Sunday, December 30, 2012

December 31, 1862 (Wednesday): New Year's Eve on Stones River

Stone's River (Google Earth)

In front of Murfreesborough, December 31, 1862.
    The general commanding desires to say to the soldiers of the Army of the Cumberland that he was well pleased with their conduct yesterday; it is all he could have wished for; he neither saw now heard of any skulking; they behaved with the coolness and gallantry of veterans He now feels perfectly confident, with God's grace and their help, of striking this day a blow for the country the most crushing, perhaps, which the rebellion has yet sustained.
    Soldiers, the eyes of the whole nation are upon you; they very fate of the nation may be said to hang on the issue of this day's battle. Be true, then, to yourselves, true to your own manly character and soldierly reputation, true to the love of your dear ones at home, whole prayers ascend to God this day for your success.
    Be cool! I need not ask you to be brave. Keep ranks. Do not throw away your fire. Fire slowly, deliberately; above, all, fire low, and be always sure of your aim. Close steadily in upon the enemy, and, when you get within charging distance, rush on him with the bayonet. Do this, and the victory will certainly be yours. Recollect that there are hardly any troops in the world that will stand a bayonet charge, and that those who make it, therefore, are sure to win.
    By command of Major-General W. S. Rosecrans:

    Assistant Adjutant-General and Chief of Staff.

    Major-General H. W. HALLECK,

JACKSON, December 31, 1862. [Received January 1, 1863.]
General COOPER:
    General Bragg attacked the enemy at 7 o'clock this morning; drove him from all his positions except his extreme left, taking thirty-one pieces of artillery and 4,000 prisoners, including two brigadier-generals and 200 wagons and teams.

     J. E. JOHNSTON,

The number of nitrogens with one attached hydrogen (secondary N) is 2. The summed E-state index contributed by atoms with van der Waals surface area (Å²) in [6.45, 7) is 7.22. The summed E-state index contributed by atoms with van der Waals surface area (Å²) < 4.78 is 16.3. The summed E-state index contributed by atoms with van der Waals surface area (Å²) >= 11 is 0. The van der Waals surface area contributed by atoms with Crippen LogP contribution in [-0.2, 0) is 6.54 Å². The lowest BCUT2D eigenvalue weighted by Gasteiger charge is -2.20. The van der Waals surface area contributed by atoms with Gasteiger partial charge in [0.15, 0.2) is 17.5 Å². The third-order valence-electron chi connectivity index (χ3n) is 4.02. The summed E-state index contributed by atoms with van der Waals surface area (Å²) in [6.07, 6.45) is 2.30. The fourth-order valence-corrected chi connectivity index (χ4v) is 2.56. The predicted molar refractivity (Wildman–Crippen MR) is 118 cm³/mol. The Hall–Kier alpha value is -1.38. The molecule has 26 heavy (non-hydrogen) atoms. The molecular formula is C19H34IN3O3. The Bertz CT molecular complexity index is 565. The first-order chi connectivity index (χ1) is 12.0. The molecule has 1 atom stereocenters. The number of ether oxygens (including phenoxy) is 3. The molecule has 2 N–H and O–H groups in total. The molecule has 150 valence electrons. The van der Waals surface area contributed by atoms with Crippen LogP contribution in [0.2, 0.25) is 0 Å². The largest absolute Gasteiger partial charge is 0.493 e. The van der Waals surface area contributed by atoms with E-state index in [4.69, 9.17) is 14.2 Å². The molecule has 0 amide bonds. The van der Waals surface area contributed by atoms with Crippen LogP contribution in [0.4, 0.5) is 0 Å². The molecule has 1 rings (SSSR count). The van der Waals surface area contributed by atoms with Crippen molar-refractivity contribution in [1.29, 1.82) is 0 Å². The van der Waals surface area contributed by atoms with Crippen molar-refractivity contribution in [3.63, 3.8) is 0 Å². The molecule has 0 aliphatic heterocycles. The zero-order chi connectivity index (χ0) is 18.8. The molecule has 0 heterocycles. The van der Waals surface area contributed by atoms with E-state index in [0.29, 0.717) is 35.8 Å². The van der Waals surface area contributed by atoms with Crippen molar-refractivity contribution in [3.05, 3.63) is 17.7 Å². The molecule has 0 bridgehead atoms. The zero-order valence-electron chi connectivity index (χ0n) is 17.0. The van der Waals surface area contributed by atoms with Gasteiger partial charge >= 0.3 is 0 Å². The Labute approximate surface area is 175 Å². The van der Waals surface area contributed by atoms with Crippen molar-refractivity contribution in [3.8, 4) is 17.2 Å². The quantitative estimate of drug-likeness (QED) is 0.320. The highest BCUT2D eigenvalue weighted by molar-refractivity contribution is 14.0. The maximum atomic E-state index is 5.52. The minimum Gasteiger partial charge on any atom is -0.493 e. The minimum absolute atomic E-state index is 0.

Official Records, Series I., Vol. 20, Part 1, Pages 183, 472.

When the sun came up on December 31 Rosecran's and Bragg's armies faced each other just west of Stones River, each planning to attack the others right flank.  Hardee had two divisions (McCown and Cleburne), totaling 11,500 men ready to attack McCook's corp of 15,900 men. Two assaults on the Federal right flank were pulsed, but a third effort enveloped the extreme right, forcing a retreat by Davis, exposing Sheridan's right.  About 0930 Sheridan counterattacked and stabilized the situation.  A renewed attacked along the entire front finally forced Sheridan to withdraw, leaving a gap between Negley and Rousseau which the Confederates  wedged into.  Hazen's brigade held strong in a wooded position astride the railroad known as the round forest.  By noon the Union forces had formed their final defensive line.  After receiving part of the reinforcements from Breckinridge he requested, Hardee made a strong assault with on the round forest.  Finally Donaldson's Brigade penetrated the forest  before being driven out.  Late in the afternoon the other four brigades of Breckinridge were committed, but repulsed with heavy loss.  This ended the first day of the Battle of Stones River.

It is noteworthy although there is a great deal of documentation in the O.R. of the days leading up to the battle, there is little preserved of communication between commanders during the battle itself.  Telegraph wires had been downed in advance of the battle and much communication was by courier with messages not preserved.

In the Google Earth image above, most of the first day's battle took place moving from left to right from what is now Interstate 24 to the thickly wooded area of the National Park Service unit at Stones River.  The Union line formed a rough V with the point midway along Wilkenson's Turnpike.

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